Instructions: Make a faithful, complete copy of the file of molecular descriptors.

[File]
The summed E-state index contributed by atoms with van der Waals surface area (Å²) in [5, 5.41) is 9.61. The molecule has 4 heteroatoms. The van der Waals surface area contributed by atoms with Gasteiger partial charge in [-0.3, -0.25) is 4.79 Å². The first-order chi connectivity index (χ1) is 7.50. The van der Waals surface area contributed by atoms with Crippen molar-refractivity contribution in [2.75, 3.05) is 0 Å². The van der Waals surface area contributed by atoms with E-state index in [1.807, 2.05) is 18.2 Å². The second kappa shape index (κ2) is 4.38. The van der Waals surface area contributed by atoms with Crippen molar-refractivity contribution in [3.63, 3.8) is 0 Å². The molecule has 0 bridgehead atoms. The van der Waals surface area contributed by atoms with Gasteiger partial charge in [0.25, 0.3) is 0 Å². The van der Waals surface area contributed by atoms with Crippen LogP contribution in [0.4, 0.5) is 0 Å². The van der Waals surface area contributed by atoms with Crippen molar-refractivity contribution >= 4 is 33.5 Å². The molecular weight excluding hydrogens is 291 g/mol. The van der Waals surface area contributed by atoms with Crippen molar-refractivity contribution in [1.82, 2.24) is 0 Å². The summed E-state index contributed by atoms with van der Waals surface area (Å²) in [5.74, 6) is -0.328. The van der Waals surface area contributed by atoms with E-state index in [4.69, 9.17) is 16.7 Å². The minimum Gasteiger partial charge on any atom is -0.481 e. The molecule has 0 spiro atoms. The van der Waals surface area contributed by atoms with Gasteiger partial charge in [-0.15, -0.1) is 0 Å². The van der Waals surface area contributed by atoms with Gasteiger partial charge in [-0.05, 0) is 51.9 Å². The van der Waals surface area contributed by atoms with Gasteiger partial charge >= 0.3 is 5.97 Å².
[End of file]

The summed E-state index contributed by atoms with van der Waals surface area (Å²) in [5, 5.41) is 9.61. The molecule has 4 heteroatoms. The van der Waals surface area contributed by atoms with Gasteiger partial charge in [-0.3, -0.25) is 4.79 Å². The first-order chi connectivity index (χ1) is 7.50. The van der Waals surface area contributed by atoms with Crippen molar-refractivity contribution in [2.75, 3.05) is 0 Å². The van der Waals surface area contributed by atoms with E-state index in [1.807, 2.05) is 18.2 Å². The second kappa shape index (κ2) is 4.38. The van der Waals surface area contributed by atoms with Crippen molar-refractivity contribution in [3.63, 3.8) is 0 Å². The molecule has 0 bridgehead atoms. The van der Waals surface area contributed by atoms with Gasteiger partial charge in [0.25, 0.3) is 0 Å². The van der Waals surface area contributed by atoms with Crippen LogP contribution in [0.4, 0.5) is 0 Å². The van der Waals surface area contributed by atoms with Crippen molar-refractivity contribution >= 4 is 33.5 Å². The molecular weight excluding hydrogens is 291 g/mol. The van der Waals surface area contributed by atoms with Crippen molar-refractivity contribution in [1.82, 2.24) is 0 Å². The summed E-state index contributed by atoms with van der Waals surface area (Å²) in [5.74, 6) is -0.328. The van der Waals surface area contributed by atoms with E-state index in [4.69, 9.17) is 16.7 Å². The minimum Gasteiger partial charge on any atom is -0.481 e. The molecule has 0 spiro atoms. The van der Waals surface area contributed by atoms with Gasteiger partial charge in [-0.15, -0.1) is 0 Å². The van der Waals surface area contributed by atoms with Gasteiger partial charge in [-0.05, 0) is 51.9 Å². The van der Waals surface area contributed by atoms with Gasteiger partial charge >= 0.3 is 5.97 Å².